showpiece event will add spice to the big game at the Wankhede stadium.
Sachin Tendulkar plays a shot during the Cricket World Cup match between India and the Netherlands at the Ferozshah Kotla Stadium in New Delhi.
Muralitharan, who turns 39 next month, will leave international cricket after the World Cup with more Test (800) and one-day (534 so far) wickets than any bowler in history.
Tendulkar's batting skills have not diminished even as he celebrates his 38th birthday next month, but he is unlikely to make a record seventh World Cup appearance in 2015.
A World Cup title has eluded the Indian star despite being the sport's most successful batsman with a record 32,785 runs and 99 centuries in Test and one-day cricket.
Muralitharan tasted World Cup glory in his maiden appearance in 1996 when Arjuna Ranatunga's men stunned Australia in the final in the Pakistani city of Lahore.
The ageing superstars have led from the front in this tournament to carry their teams into the final.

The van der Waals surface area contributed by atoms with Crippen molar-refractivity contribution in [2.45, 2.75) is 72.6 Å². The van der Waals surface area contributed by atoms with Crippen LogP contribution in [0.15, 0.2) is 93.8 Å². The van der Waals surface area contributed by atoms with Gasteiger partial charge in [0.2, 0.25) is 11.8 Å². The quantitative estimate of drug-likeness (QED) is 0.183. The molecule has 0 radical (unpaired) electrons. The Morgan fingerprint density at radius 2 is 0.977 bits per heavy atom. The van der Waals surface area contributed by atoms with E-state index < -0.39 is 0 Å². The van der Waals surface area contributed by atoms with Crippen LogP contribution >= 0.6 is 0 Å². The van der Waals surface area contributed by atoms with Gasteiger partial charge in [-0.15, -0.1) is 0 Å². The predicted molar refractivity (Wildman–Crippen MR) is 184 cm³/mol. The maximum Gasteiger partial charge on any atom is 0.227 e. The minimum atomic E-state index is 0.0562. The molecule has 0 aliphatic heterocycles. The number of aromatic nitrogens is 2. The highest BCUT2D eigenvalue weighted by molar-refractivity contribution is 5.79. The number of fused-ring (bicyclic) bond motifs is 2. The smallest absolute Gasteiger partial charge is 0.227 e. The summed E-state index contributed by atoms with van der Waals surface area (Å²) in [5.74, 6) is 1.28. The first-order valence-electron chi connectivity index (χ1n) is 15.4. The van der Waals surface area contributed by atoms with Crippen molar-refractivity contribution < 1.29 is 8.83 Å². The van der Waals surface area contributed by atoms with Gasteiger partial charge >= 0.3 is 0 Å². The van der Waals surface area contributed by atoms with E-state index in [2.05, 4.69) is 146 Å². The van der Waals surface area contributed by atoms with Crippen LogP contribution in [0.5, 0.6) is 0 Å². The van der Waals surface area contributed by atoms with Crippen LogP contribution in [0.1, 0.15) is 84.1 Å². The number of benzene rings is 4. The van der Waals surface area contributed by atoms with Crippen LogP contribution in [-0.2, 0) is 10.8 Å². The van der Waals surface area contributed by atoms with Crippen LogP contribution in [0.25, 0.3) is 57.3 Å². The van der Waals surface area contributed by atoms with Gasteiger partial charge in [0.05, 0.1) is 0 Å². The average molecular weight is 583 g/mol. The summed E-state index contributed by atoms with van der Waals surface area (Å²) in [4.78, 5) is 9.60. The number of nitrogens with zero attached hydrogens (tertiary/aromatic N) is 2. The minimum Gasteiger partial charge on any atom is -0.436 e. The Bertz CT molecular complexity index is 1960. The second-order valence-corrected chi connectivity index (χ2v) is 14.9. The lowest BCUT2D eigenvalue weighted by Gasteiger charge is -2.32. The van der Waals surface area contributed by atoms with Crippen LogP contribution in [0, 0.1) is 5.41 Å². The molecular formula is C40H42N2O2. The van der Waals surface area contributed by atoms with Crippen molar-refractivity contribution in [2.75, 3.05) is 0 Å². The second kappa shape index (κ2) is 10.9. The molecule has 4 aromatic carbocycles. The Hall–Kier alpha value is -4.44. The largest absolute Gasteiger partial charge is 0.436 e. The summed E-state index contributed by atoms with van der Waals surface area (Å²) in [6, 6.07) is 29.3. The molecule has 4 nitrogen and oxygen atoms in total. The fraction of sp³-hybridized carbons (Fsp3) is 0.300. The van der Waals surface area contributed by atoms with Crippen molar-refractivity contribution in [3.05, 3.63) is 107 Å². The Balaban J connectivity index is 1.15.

Tendulkar's 464 runs in eight matches are just three behind Sri Lankan Tillakaratne Dilshan's record tally of 467, while the wily Muralitharan has claimed 15 wickets despite battling injuries.
Muralitharan has soldiered on bravely over the past six weeks despite being afflicted by hamstring and groin injuries, a side strain and a troublesome knee.
An appreciative Sri Lankan captain Kumar Sangakkara said winning the World Cup for Muralitharan has motivated his team.
"Murali is a legend to bowl virtually on one leg and still get wickets," the captain said.
"He is the icon of Sri Lanka, on and off the field, a fantastic human being and a great team man."
The off-spinner is the only player from either side to enjoy a World Cup triumph.
Tendulkar was 10 years old when India won the tournament under Kapil Dev in 1983, while five of his current team-mates -- Ravichandran Ashwin, Virat Kohli, Suresh Raina, Piyush Chawla and Munaf Patel -- were not even born.
India's South African coach Gary Kirsten, who played against Tendulkar in the 1990, regards the batting star as his hero and the "backbone" of the team.
"It has been an absolute honour and previlege to share the same dressing room as Sachin," said Kirsten, who will step down as coach after the final to spend more time with his family.
"There is nothing to teach Sachin. In fact, I have learnt a lot myself just watching him prepare for a game. He is my hero."
Win or lose, fans will relish the sight of the two old warriors battling under the hot sun. They do not make cricketers like them any more.